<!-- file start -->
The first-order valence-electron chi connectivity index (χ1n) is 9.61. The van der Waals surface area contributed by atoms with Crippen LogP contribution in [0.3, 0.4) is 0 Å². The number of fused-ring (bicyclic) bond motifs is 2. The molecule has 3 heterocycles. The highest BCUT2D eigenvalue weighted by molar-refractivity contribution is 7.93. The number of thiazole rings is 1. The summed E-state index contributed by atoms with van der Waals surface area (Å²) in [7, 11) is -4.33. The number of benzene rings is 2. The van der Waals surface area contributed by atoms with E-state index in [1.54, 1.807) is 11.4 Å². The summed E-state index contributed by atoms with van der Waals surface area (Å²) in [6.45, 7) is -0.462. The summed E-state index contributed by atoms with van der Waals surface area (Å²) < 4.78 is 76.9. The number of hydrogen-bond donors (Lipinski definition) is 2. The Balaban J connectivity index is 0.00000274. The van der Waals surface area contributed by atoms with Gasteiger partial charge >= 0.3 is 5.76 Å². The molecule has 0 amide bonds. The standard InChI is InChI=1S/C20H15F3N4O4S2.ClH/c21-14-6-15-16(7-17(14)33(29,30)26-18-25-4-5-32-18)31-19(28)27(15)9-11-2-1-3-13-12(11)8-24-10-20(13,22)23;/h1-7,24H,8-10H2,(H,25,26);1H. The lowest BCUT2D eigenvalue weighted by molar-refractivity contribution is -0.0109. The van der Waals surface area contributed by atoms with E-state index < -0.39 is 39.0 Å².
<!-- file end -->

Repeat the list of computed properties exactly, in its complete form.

The first-order valence-electron chi connectivity index (χ1n) is 9.61. The van der Waals surface area contributed by atoms with Crippen LogP contribution in [0.3, 0.4) is 0 Å². The number of fused-ring (bicyclic) bond motifs is 2. The molecule has 3 heterocycles. The highest BCUT2D eigenvalue weighted by molar-refractivity contribution is 7.93. The number of thiazole rings is 1. The summed E-state index contributed by atoms with van der Waals surface area (Å²) in [7, 11) is -4.33. The number of benzene rings is 2. The van der Waals surface area contributed by atoms with E-state index in [1.54, 1.807) is 11.4 Å². The summed E-state index contributed by atoms with van der Waals surface area (Å²) in [6.45, 7) is -0.462. The summed E-state index contributed by atoms with van der Waals surface area (Å²) < 4.78 is 76.9. The number of hydrogen-bond donors (Lipinski definition) is 2. The Balaban J connectivity index is 0.00000274. The van der Waals surface area contributed by atoms with Gasteiger partial charge >= 0.3 is 5.76 Å². The molecule has 0 amide bonds. The standard InChI is InChI=1S/C20H15F3N4O4S2.ClH/c21-14-6-15-16(7-17(14)33(29,30)26-18-25-4-5-32-18)31-19(28)27(15)9-11-2-1-3-13-12(11)8-24-10-20(13,22)23;/h1-7,24H,8-10H2,(H,25,26);1H. The lowest BCUT2D eigenvalue weighted by molar-refractivity contribution is -0.0109. The van der Waals surface area contributed by atoms with E-state index < -0.39 is 39.0 Å².